Iwo Jima captured sword: A Japanese Type 94 Shin-Gunto Officer's Sword Recovered from the battlefield of the last charge of the Japanese Forces, Found at Airfield No 2, on the morning of  March 26 1945 Length 100 in (254 cm)

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Lot 71
Iwo Jima captured sword: A Japanese Type 94 Shin-Gunto Officer's Sword Recovered from the battlefield of the last charge of the Japanese Forces, Found at Airfield No 2, on the morning of March 26 1945
Length 100 in (254 cm)

Sold for US$ 15,000 inc. premium
Iwo Jima captured sword: A Japanese Type 94 Shin-Gunto Officer's Sword Recovered from the battlefield of the last charge of the Japanese Forces, Found at Airfield No 2, on the morning of March 26 1945
A Japanese Officer's steel Type 94 Shin-Gunto with scabbard,the brown and blue tassel attached to the hilt indicating that the sword belonged to a company or warrant officer. The visible grain and wave pattern on the blade and the lack of any serial numbers indicate that it was handmade, while the hilt is likewise constructed in the traditional manner with ray skin, but has a non-traditional leather wrap. The cherry blossom insignia of the Imperial Japanese Army is present on the guard, pommel and ornament (menuki). The menuki is heavily worn. The guard incorporates a habaki with push button catch. The scabbard is wooden with a brass fixture and a heavily worn dark leather cover, identifying it as late-war issue. A leather woven lanyard is attached to fixture alongside a contemporary brown paper tag detailing the circumstances of the sword's capture. The official tag reads: "This is an authenticated Japanese officer's samurai sword. The sword was captured on Iwo Jima in the early morning of 26 March 1945. One hundred and ninty [sic] seven Japanese officers and men staged a Banzai (to the death) charge against our positions. Grenades and swords were the principal weapons used in the attack. No Japanese soldier survived this attack." The photographs of the sword at the time of its capture both show the unsheathed sword in the hands of victorious US servicemen in their base camp, with other captured items spread out around them.

An exceptional Japanese sword, a fitting tribute to one of the hardest and longest battles fought by the Marine Corps throughout their 4 year campaign in the Pacific Islands. This officer's sword was recovered after the last banzai charge on Iwo Jima on the morning of March 26th, 1945. Marines had been pressing the Japanese Forces back into the northern hills of the island for two weeks, and by the evening of March 25th, there was just a small pocket of Japanese defenders left. Under the cover of darkness around 300 Japanese soldiers slipped through the US lines moving south and then turned from the west towards Airfield No 2. In the early light of the 26th, they mounted a coordinated three-pronged attack against the Airfield, taking the American forces by surprise. A mix of Marine shore parties, Air Force crews, AA gunners, and African/American shore details and Seabees all rallied to repulse the attack. A Lt. Martin, who helped to organize a line of defence, was himself killed in the second wave of attacks, for which he received the final Medal of Honor for Iwo Jima. The two charges were both repulsed with considerable losses. In the attack 262 Japanese died, 18 captured, and for US forces 52 died and 119 injured. It is said that General Kuribayashi had led that final charge, but his body was never found on the battlefield. The Battle of Iwo Jima was over after 34 long hard days of fighting, and losses of over 21,000 Japanese soldiers, and few survivors, while for the US, 6,800 US marines died, and 19,200 wounded, a figure which is said to be a third of all losses of Marines in the Pacific Theater in World War II.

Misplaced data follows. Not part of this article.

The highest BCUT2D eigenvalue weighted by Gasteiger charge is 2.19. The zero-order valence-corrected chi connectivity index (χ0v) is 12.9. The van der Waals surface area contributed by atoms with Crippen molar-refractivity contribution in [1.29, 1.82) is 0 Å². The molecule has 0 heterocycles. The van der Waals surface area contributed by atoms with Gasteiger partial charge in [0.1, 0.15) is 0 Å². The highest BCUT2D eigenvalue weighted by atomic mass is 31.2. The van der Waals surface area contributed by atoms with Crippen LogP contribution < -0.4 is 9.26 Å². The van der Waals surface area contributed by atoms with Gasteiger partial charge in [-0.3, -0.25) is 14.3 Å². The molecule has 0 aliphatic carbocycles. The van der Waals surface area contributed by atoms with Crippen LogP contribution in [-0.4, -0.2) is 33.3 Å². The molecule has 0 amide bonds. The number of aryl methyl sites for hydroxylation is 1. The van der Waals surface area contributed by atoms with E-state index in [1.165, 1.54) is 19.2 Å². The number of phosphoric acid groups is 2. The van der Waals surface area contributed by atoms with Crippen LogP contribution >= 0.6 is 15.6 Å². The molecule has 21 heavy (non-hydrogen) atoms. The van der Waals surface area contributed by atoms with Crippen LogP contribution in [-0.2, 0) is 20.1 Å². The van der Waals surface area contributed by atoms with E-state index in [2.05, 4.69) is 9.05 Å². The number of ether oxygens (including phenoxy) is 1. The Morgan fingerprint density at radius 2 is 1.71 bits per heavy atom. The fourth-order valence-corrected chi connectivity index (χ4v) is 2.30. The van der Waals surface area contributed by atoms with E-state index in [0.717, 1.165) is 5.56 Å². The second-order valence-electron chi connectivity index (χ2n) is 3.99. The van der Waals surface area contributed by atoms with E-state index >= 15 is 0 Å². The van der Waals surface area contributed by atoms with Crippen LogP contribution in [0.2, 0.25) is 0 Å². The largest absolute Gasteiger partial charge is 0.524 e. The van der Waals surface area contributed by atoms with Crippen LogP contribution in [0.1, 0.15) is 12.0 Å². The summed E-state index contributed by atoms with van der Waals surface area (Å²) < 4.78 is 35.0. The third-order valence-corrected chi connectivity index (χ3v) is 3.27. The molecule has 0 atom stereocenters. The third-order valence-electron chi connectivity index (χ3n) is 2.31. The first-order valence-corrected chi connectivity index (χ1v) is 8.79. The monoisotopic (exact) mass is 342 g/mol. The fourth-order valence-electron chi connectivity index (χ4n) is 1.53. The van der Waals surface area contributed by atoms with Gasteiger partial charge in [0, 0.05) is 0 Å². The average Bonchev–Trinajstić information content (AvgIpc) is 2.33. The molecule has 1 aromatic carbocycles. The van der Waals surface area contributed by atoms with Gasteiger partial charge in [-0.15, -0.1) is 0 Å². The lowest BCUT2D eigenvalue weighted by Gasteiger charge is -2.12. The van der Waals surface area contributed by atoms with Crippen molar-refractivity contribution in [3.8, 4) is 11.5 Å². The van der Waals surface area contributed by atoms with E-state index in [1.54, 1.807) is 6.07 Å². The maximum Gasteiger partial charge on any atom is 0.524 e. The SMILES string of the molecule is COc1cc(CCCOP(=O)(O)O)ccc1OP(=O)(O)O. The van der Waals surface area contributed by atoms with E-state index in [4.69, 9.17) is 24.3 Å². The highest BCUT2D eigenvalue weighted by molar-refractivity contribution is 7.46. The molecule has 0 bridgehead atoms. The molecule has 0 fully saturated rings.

Length 100 in (254 cm)
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